Hand in hand: A supporter waves the Congress flag at the party’s  ‘Gandhi Sandesh Yatra’ in Delhi | PTI Hand in hand: A supporter waves the Congress flag at the party’s ‘Gandhi Sandesh Yatra’ in Delhi | PTI

Third, we have to take a decision now, not near the next parliamentary election, as to in which states we intend to coalesce and where we intend to practice ekla chalo, as far as Parliament is concerned. A similar but totally separate state by state decision must be taken with regard to state elections, years before those elections.

Fourth, once we are done with the latter, we must select two individuals in each state, after thorough, painstaking and ruthless merit-based research (for at least three months by a genuinely independent panel) to be the Congress mascot in each of those states for the next five years. They must be good orators, in Hindi and/or in the regional language and, once selected, must be backed to the hilt by the party, despite the inevitable cacophony of detractors (old guard or younger whippersnappers) who exist in all parties and see themselves as endangered species.

Fifth, choose the issue of your attack carefully and wisely and then go vertically to the hilt in your attack on the ruling party. Attack, as far as possible, the issue and not the person. Many issues are meant to be ignored, a few even to be appreciated/endorsed, but the ones you choose to attack, must be planned meticulously and executed faultlessly. The latter includes a press blitzkrieg, followed by urban-based smaller movements followed by street-level abhiyans, relentlessly implemented without exhaustion or ennui. Most importantly, without zigzags and frequent course corrections. Such comprehensiveness is frequently lacking.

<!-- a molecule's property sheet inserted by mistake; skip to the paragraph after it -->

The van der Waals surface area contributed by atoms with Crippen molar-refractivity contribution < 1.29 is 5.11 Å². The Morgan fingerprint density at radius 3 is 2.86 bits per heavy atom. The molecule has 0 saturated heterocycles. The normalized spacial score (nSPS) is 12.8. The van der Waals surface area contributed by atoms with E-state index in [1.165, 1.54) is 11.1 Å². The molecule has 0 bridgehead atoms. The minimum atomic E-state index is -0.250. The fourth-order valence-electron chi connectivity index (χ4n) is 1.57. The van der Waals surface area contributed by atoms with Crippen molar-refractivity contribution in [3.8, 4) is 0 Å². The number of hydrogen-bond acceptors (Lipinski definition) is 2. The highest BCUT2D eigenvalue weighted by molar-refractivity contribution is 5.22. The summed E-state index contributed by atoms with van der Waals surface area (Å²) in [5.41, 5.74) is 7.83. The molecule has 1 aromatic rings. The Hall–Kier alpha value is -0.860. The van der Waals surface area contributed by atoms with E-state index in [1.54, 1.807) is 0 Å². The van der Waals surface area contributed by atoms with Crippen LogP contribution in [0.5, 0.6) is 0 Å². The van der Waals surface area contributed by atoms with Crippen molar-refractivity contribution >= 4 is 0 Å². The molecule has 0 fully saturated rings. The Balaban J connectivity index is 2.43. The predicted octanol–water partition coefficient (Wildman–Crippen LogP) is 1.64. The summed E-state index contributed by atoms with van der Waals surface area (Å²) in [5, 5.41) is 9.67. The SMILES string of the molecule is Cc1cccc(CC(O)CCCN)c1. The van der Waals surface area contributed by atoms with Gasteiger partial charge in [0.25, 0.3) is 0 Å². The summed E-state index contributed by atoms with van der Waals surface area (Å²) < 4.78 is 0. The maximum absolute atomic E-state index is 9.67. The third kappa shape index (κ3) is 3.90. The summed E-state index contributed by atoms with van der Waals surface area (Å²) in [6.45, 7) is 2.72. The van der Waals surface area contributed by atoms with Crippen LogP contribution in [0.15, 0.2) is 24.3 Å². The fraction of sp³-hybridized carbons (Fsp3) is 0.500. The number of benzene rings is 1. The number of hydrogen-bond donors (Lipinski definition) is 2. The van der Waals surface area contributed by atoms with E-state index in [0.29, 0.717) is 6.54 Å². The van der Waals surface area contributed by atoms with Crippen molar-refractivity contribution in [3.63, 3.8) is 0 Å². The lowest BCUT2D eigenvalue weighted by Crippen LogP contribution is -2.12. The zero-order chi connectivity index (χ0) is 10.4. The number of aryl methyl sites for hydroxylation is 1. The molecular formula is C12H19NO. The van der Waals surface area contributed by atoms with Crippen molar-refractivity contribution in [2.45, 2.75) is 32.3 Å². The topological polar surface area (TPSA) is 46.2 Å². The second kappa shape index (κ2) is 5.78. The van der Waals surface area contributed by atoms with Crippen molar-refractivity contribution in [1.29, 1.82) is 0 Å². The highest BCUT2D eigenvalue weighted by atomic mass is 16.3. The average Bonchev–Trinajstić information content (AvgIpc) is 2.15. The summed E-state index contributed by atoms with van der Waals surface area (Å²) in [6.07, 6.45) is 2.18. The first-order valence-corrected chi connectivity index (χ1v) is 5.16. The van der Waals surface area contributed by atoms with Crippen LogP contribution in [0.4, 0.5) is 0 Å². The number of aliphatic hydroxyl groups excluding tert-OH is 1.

Sixth, all pervasive over all the above is the need for discipline and unity. I have publicly appreciated the ruling party for sticking to a norm it makes and ensuring that even giants like [L.K.] Advani, [M.M.] Joshi, Shanta Kumar (and more recently the respected and amiable Sumitra Mahajan), along with many others, gracefully retire into the sunset. I am by no means advocating a 75 years Margdarshak Mandal—the point I am making is a much more basic one viz. of sticking to a norm without deviation and irrespective of personality.

Seventh, inevitably with the Congress’s supremacy in the national polity for decades, a lot of leaders (genuine and so-called) carry a lot of baggage. Frequently, much of it is uncomplimentary, whether in terms of probity, governance, efficiency, talent or lack of leadership potential. It has to be the top leadership’s headache to sift the grain from the chaff and ensure that such baggage is minimised or redeployed where it can cause least damage. Relatively cleaner leaders, without baggage, are the need of the hour.

Eighth, and more contemporaneously, the only way to arrest the present drift is to have, not later than eight weeks after completion of the forthcoming assembly elections, a full-fledged, genuine and comprehensive internal Congress election for the president, CWC and all posts at the apex level. May the best man/woman win. Only such an election will lend legitimacy to the elected and strength and vitality to the party to restart with renewed vigour the task of nation building.

The author is three-term Rajya Sabha member, senior national spokesperson for the Congress and senior Supreme Court lawyer.Views are personal.